Pro-independence parties in New Caledonia have rejected the result of a referendum, which overwhelmingly approved the Pacific territory remaining part of France, as final results showed that almost two-third of voters abstained or returned blank or null ballots.
A coalition of pro-independence groups said in a statement on Monday that they “do not recognise the legitimacy or the validity of this vote.”
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“This referendum did not respect the spirit or the letter of the Noumea accords,” the statement added.
A total of 96.49 percent of ballots cast in Sunday’s referendum were against independence, while only 3.51 percent were in favour.
Final results published by the French High Commission in Noumea on Monday showed a turnout of 43.9 per cent.
Abstentions stood at 56.13 percent, blank ballots at 1.43 percent and null ballots at 1.56 percent.
Kanaks, who largely favour independence, had called for non-participation in the vote after France declined a request to delay the ballot to allow for a traditional mourning period following a September surge in coronavirus infections.
France’s decision to hold the vote against the wishes of Kanaks, drew condemnation in neighbouring Pacific islands where sensitivities over colonisation are high.
Speaking earlier on the France Inter radio, France’s minister in charge of overseas territories defended the result, saying it had full legal force.
“Whatever the turnout level, legally speaking it’s a vote that has the same weight as the two previous ones that returned a ‘No’ vote,” Sebastien Lecornu said, referring to two previous referendums in 2018 and 2020.
He admitted that “politically it means something: we need to look at this division”.
Police reinforcements have been sent to the islands in case of unrest and about 2,000 officers were deployed for the vote, which passed without incident.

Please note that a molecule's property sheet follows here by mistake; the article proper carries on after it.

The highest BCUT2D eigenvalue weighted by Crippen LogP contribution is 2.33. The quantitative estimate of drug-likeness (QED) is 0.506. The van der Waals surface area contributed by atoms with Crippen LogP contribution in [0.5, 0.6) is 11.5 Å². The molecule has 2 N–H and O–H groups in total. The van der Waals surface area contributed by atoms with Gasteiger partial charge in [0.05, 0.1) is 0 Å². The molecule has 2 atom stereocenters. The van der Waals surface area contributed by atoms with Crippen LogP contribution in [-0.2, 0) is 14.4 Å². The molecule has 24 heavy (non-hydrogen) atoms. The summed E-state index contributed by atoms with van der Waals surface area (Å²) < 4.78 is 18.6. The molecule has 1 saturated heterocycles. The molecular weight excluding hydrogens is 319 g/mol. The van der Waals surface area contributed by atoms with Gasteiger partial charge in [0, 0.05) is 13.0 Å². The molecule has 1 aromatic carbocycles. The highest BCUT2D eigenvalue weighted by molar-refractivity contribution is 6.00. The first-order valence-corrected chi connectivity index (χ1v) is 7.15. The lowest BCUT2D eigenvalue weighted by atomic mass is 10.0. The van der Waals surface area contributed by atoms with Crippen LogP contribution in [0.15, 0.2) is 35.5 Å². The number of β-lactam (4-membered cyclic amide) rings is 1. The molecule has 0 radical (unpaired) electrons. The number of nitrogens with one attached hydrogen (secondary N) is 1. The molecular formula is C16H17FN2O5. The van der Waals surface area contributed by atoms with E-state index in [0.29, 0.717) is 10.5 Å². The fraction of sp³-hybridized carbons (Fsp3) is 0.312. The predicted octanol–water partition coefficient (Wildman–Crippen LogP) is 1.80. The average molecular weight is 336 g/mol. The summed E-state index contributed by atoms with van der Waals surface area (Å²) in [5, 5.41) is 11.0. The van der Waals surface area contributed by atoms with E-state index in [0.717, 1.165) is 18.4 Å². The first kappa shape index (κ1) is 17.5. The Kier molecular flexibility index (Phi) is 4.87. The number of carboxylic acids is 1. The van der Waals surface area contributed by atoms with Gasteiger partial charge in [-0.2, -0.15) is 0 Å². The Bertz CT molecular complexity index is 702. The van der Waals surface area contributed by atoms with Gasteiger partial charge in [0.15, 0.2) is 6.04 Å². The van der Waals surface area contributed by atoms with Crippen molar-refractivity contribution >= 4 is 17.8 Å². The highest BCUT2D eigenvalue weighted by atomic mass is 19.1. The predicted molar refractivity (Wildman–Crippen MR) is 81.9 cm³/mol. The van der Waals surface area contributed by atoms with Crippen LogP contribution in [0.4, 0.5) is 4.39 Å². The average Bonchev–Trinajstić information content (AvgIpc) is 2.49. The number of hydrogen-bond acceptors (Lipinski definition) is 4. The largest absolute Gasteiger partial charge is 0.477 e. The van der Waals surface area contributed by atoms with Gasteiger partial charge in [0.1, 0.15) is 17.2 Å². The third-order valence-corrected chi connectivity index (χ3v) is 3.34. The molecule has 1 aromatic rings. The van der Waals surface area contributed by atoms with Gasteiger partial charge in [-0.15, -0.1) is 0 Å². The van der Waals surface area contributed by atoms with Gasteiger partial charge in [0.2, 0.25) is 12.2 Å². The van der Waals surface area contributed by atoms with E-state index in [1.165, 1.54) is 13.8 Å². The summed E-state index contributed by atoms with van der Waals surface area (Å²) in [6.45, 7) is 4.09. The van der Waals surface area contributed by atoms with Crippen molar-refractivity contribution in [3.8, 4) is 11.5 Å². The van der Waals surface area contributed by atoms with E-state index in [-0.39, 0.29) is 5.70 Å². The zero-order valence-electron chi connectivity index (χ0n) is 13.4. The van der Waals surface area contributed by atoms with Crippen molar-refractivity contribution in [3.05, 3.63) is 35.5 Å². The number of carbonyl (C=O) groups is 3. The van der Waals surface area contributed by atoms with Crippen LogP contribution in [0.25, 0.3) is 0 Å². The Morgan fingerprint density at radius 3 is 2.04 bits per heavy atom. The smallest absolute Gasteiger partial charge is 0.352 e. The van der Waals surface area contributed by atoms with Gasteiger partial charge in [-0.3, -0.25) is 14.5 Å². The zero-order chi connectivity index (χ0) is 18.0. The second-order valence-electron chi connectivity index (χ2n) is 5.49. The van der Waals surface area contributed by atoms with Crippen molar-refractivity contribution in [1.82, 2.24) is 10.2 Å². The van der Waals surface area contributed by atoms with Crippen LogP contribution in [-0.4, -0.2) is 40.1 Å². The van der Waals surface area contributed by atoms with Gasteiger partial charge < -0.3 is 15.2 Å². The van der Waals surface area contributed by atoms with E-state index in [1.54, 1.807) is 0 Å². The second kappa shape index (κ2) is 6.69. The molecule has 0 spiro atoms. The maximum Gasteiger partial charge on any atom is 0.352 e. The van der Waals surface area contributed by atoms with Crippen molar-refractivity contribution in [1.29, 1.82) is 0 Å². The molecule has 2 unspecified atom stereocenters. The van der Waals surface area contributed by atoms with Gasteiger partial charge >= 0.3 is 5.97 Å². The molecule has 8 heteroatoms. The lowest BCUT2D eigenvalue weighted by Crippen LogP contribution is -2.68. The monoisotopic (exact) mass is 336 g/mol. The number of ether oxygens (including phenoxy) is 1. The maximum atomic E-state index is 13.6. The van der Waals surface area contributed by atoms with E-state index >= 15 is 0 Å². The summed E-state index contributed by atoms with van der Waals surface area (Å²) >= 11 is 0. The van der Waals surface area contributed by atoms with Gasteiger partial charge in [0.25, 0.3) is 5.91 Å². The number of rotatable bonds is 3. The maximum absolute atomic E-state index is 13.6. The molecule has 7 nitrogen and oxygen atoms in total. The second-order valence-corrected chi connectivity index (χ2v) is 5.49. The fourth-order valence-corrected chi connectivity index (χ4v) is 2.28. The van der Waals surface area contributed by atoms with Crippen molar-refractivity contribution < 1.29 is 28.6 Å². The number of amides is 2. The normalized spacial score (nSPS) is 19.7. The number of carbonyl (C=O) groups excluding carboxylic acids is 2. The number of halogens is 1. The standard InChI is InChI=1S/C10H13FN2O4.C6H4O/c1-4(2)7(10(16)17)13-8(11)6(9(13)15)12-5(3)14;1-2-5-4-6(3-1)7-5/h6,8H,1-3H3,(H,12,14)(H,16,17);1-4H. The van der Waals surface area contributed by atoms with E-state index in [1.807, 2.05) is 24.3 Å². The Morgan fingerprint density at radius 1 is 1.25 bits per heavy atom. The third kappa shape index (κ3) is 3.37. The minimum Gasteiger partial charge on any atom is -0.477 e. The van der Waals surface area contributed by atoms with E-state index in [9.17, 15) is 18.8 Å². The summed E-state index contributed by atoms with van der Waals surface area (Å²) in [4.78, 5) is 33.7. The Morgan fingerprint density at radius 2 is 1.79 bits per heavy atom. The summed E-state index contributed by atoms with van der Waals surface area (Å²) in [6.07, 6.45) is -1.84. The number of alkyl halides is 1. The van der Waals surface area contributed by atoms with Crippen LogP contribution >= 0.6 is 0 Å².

“The path of dialogue has been broken off by the stubbornness of a French government that is incapable of reconciling its geopolitical interests in the Pacific with its obligation to decolonise our country,” the statement from the main independence groups said.
President Emmanuel Macron noted “the high abstention rates” in a recorded message on Sunday, but he said that France could be “proud” of a more than a 30-year process designed to settle the islands’ status.
Residents were asked in three separate referendums if they wished to break away.
Having rejected independence in 2018 and then again last year, islanders were called on Sunday to answer one last time whether they wanted New Caledonia “to accede to full sovereignty and become independent”.
At stake in the vote was one of France’s biggest overseas territories which is home to about 10 percent of the world’s reserves of nickel, which is used to make stainless steel, batteries and mobile phones.
The islands are also a key part of France’s claim of being a Pacific power, with New Caledonia granting Paris rights to the surrounding ocean, as well as serving as a military staging post.
Experts suspect that an independent New Caledonia would move closer to Beijing, which has built up close economic links and political influence on other Pacific islands.
Macron said that “a period of transition” would now start which is expected to result in Paris granting more political autonomy to the islands, which are split along ethnic grounds between white Europeans and the Indigenous population.